A major function of kitsch in the 20th century is to reassure its consumers of their social standing, hence its association with the middle classes. Just as an ostentatious set of ‘great works of literature bound in hand-crafted buckram’ is not intended to be read but to confirm the literacy and wealth of its owner, so works of self-consciously ‘fine’ art may appear in domestic surroundings as emblems of their owner’s status. Straightforward printed reproductions of famous paintings are not in themselves kitsch, but objects that adapt high art images from one medium to another are paradigmatically kitsch, for instance plastic or fibreglass sculptural renderings of Dürer’s Study of Praying Hands, Leonardo’s Last Supper (1495–7; Milan, S Maria della Grazie) executed in tapestry, or stained glass, such as that at the Forest Lawn Memorial Cemetery in Los Angeles, or repainted versions of historical masterpieces that are adapted to the aesthetic expectations of the modern eye (a copyist once told an interviewer that his paintings of Leonardo’s Mona Lisa improved on the original by ‘taking a bit of the chill out of her expression’). Solemnity and a complete absence of irony also mark kitsch: this distinguishes sharply the presentation of a bearded Mona Lisa in Marcel Duchamp’s L.H.O.O.Q. (1919; Paris, priv. col., see Marcel Duchamp, exh. cat., New York, MOMA; Philadelphia, PA, Mus. A.; 1973, opposite p. 128) from the kitsch appearance of Leonardo’s painting on the top of a jewellery box. By poking fun at high art idolatry, Duchamp and the Dadaists pitted themselves against kitsch and initiated a modern tradition that became a factor of later Pop art (e.g. Tom Wesselmann: Bathroom Collage #3, mixed media, 1963; Cologne, Mus. Ludwig) and the irreverent strains of Post-modernism. The late output of Salvador Dalí has been called kitsch, but, although some of this work may be grotesque, its brazenly self-conscious bad taste saves it from being true kitsch, which always strives to please. Kitsch includes mass-produced tourist curios in imitation of honest folk styles, most cinematic versions of famous composers’ lives, much patriotic art, funerary sculpture and all manner of religious reproductions and souvenirs. The kitsch object declares itself ‘beautiful’, ‘profound’, ‘important’ or ‘moving’, but such values are not internally achieved; they derive merely from the kitsch object’s subject-matter or connotations.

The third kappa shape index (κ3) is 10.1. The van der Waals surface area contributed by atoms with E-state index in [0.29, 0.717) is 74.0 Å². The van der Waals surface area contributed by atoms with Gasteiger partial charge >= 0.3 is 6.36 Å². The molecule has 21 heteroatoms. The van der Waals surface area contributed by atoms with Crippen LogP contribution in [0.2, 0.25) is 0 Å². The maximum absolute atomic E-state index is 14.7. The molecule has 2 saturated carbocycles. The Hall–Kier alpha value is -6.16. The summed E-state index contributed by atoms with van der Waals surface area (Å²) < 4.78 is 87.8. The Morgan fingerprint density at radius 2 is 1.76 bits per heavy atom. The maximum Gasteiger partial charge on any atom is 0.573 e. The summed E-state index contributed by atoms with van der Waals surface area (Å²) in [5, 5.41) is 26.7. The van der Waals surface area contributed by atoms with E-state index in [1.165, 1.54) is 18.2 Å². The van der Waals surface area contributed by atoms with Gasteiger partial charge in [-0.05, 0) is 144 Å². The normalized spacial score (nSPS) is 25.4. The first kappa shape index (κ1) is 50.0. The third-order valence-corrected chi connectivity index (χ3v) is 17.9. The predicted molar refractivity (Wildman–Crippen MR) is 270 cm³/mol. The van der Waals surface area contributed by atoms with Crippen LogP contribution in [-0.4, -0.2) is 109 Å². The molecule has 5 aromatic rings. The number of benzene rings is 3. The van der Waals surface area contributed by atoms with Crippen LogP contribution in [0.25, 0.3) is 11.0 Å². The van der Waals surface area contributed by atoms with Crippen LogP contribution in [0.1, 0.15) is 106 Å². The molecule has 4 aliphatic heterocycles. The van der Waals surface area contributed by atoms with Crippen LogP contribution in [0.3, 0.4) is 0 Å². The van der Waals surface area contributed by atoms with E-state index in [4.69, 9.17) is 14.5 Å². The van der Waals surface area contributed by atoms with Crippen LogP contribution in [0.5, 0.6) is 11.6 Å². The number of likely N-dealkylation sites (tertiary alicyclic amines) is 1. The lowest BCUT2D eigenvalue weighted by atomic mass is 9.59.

Popular politics frequently provides a fertile ground for kitsch: Nazi art exploited kitsch imagery, as did official art in the Soviet Union. Clement Greenberg, in his essay ‘Avant-garde and Kitsch’ (1939, see Dorfles, pp. 116–26), identified political kitsch as playing to the uneducated, sentimental tastes of the masses by providing them with objects to wonder at or to admire, for example in over-sized public monuments to the glories of a regime. Kitsch is more difficult to identify in purely abstract painting or non-programmatic music because its effects so depend on descriptive elements. In the domestic sphere, the contemporary décor of many homes included mass-produced furniture in crude imitation of modernist styles. In the late 20th century the advertising industry has perpetrated a type of kitsch that seeks to raise the status of products by the flagrant, often comical, use of the fine arts, the exoticism of foreign places, music, literature and even religion. Advertisements that graphically juxtapose products with elements taken from a higher cultural or a fantasy plane successfully exploit the general aspiration among consumers for something ‘better’. Like forgery, kitsch is an inevitable feature of a world in which money and desire are spread more widely than taste and knowledge.